This template gives you the ability to project anticipated value of a stock over a 20 year period if dividends are reinvested and allows for factoring in additional monthly, quarterly, or annual contributions. Great for tracking scenarios where dollar cost averaging would be advisable, such as with frequent contributions to an Individual Retirement Account (IRA) or a dividend reinvestment plan (DRIP).
Dividend Reinvestment Program (DRIP)
This template provides the framework for tracking a stock owned in a dividend reinvestment plan (DRIP). Also, includes a sheet which projects anticipated value of a stock over a 20 year period if dividends are reinvested.
Update: As of 10/13 17:05 Central Time, I’m out of Google Wave invites.
Please only request an invite from one location. That way there will be more invites to go around. I doubt that accumulating invite requests would get you one any quicker.
I have 7 Google Wave invites left. Just leave a comment and fill your email in on the email section. I’ll then send you one right away. First seven people that reply. It may take awhile for Google to send you one. Don’t know if this means hours or days…
Here’s the disclaimer that Google gives:
“Google Wave is more fun when you have others to wave with, so please nominate people you would like to add. Keep in mind that this is a preview so it could be a bit rocky at times.
Invitations will not be sent immediately. We have a lot of stamps to lick.
I read about a tweet from a Google Wave engineer who said that invites might take a couple of days to go out. Just so you know.
PS For you iPhone users out there, this is kind of cool.
I occasionally run into the problem of being a few dollars short of qualifying for free shipping when buying products from Amazon. Fortunately, I found a cool site that finds “fillers” to add whatever amount you need to qualify for the free shipping. http://www.superfiller.com/
Basically you end up getting a low priced item for “free.”
I decided to try the whole Twitter thing. Here’s my page. Scott’s Twitter. I can’t promise much updates yet (until I get my iPhone). It’s been fun to follow Lance Armstrong on his biking come back. But, the best one that I’ve found is Christopher Walken’s page. He is hillarious! Some examples:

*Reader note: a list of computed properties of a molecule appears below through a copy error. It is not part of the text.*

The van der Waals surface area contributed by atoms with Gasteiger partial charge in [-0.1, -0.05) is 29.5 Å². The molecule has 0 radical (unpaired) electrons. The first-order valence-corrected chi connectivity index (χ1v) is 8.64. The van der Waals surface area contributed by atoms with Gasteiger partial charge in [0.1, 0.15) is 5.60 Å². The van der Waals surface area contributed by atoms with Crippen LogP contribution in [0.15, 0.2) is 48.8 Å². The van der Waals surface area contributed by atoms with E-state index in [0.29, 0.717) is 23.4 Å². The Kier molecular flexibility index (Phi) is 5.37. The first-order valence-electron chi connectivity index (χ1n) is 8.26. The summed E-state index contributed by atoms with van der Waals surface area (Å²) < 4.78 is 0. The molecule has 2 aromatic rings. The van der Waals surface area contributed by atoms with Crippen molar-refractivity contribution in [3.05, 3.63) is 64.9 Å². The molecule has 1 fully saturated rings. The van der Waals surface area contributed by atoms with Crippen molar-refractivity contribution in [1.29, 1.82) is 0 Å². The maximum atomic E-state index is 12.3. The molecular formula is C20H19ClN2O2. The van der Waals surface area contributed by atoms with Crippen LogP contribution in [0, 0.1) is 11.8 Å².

I spent $40.00 on a bag of food for a dog that eats extension cords. That’s still probably cheaper than a bag of extension cords I suppose.
I buy a bottle of Green Tea with ginseng nearly every day but I don’t remember why. I don’t like tea and can barely taste the ginseng.
I posed for dozens of photos in California last week. I closed my eyes or made a face in nearly every one. Sorry. I amuse myself this way.
A curious man asked if I was waiting for something as I stood on the curb. I said, “No. I’m ice fishing.” Oddly enough he accepted that.
Google has analyzed their billions of searches and discovered that flu-related searches correlate with actual CDC epidemiological data. From their FAQ,
We have found a close relationship between how many people search for flu-related topics and how many people actually have flu symptoms. Of course, not every person who searches for “flu” is actually sick, but a pattern emerges when all the flu-related search queries from each state and region are added together. We compared our query counts with data from a surveillance system managed by the U.S. Centers for Disease Control and Prevention (CDC) and discovered that some search queries tend to be popular exactly when flu season is happening. By counting how often we see these search queries, we can estimate how much flu is circulating in various regions of the United States.
During the 2007-2008 flu season, an early version of Google Flu Trends was used to share results each week with the Epidemiology and Prevention Branch of the Influenza Division at CDC. Across each of the nine surveillance regions of the United States, we were able to accurately estimate current flu levels one to two weeks faster than published CDC reports.
This year Google has released their flu trends data to the public. Epidemiologists hope that early outbreaks of influenza may be detected with this method vs. relying on traditional CDC data.
In the past I just used Google’s online calendar. It was simple and fast to use, yet provided some powerful features. However, since upgrading to Leopard and using the new version if iCal (version 3), I looked for a way to do a two-sync of Google Calendar and iCal. There are a number of programs (some for pay and some free) that do this. The solution that I chose was GCALDaemon. It was quite difficult to set up and, at least when I was using it, required some tweaking to get it working on Leopard. Also, I had to set up a bash script on my desktop that I needed to run anytime I wanted to sync. It worked okay but sometimes would get confused and mess up some entries.
Just yesterday I read that Google added CalDAV support to Google Calendar. This is completely free and has worked perfectly so far.
Rather than explain it anymore, here are Google’s setup instructions.